Facebook's $100bn float begins with a whimper

 

Facebook's first public investors sent its value to $105bn in New York yesterday but there was disappointment that the shares failed to go much higher than their opening price of $38.

It is now valued at more than McDonald's and Amazon, but by the end of the day, analysts were relieved the value didn't fall below $100bn – when Google went public, shares rose 18 per cent on day one.

It wasn't the only snag. Yesterday private messages from Mark Zuckerberg when he was 19 were published, confirming he hacked into the website of Harvard University's student newspaper to see what was written about him.

"So I want to read what they said about me before the article came out and after I complained," he wrote to a friend. "So I'm just like trying the email/passwords of everyone."

Mr Zuckerberg's notes on AOL Instant Messenger were published by Business Insider magazine. The messages also confirm that he called the social network's original members "dumb f***s" for sharing their private information with him.

Mr Zuckerberg set up Facebook after being asked by fellow students Tyler and Cameron Winklevoss to design a social network for them, only to secretly build his own rival version. Asked by a friend what he would do about the conflict of interest with the Winklevoss twins, he said he was "going to f**k them". Facebook refused to confirm the authenticity of the messages.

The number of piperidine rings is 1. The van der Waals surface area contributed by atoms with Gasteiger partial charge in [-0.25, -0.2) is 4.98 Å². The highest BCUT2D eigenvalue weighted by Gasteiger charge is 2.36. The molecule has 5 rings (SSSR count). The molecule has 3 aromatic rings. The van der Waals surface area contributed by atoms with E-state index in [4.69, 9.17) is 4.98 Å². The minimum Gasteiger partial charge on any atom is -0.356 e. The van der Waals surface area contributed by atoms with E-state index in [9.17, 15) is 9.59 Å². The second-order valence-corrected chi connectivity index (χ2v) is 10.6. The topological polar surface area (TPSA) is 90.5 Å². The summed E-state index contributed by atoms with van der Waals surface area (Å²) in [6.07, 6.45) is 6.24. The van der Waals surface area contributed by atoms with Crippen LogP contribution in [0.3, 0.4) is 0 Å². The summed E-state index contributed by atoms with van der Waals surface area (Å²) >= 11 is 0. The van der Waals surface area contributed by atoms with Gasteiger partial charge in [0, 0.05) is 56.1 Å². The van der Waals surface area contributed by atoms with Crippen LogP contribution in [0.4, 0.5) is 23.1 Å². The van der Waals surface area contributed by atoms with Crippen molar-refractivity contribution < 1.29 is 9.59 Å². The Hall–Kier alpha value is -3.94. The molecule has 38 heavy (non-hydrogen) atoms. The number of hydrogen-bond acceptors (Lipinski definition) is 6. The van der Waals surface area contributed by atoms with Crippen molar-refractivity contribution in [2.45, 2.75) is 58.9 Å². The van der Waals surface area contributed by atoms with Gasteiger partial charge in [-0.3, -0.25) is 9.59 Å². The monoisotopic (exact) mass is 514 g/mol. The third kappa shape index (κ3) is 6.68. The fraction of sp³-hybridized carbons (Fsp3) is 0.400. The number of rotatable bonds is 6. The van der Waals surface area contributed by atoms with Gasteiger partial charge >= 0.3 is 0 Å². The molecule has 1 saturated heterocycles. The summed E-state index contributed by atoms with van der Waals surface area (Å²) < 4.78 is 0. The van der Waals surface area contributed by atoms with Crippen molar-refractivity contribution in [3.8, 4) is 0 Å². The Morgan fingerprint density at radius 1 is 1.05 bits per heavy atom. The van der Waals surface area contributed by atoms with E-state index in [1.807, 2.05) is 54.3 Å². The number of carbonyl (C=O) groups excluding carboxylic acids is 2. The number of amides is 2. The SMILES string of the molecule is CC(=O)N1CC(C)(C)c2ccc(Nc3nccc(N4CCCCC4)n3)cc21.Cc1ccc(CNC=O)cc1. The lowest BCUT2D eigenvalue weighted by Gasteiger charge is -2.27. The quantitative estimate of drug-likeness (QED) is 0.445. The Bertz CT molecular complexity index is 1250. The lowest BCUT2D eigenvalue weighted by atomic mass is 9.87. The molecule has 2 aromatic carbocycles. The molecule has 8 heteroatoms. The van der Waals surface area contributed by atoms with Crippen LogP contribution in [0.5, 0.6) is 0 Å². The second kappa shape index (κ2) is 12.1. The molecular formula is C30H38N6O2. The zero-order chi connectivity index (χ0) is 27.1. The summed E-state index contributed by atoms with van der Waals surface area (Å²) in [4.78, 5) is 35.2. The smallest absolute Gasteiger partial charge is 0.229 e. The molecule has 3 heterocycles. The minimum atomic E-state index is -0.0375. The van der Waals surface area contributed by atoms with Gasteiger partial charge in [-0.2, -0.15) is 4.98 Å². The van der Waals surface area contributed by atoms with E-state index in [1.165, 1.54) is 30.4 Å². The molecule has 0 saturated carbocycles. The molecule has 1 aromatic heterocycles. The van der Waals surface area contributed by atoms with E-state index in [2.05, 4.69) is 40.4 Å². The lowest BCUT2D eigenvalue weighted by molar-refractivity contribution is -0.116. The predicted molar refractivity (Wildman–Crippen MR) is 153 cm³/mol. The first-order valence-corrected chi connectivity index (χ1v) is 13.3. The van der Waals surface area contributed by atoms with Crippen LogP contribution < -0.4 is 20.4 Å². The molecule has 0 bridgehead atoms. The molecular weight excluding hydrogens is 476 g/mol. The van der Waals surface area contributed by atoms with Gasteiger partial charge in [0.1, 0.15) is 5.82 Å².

Candid chat: Archive evidence

Asked about a potential lawsuit against him:

"I won't pay the legal fees... The company that buys us will, ha ha"

Telling a friend why he wanted to dilute co-founder Eduardo Saverin's Facebook influence:

"He was supposed to set up the company, get funding, and make a business model. He failed at all three and he took the offensive against me with no leverage. That just means he's dumb. And now that I'm not going back to Harvard, I don't need to worry about getting beaten by Brazilian thugs."

Rob Hastings

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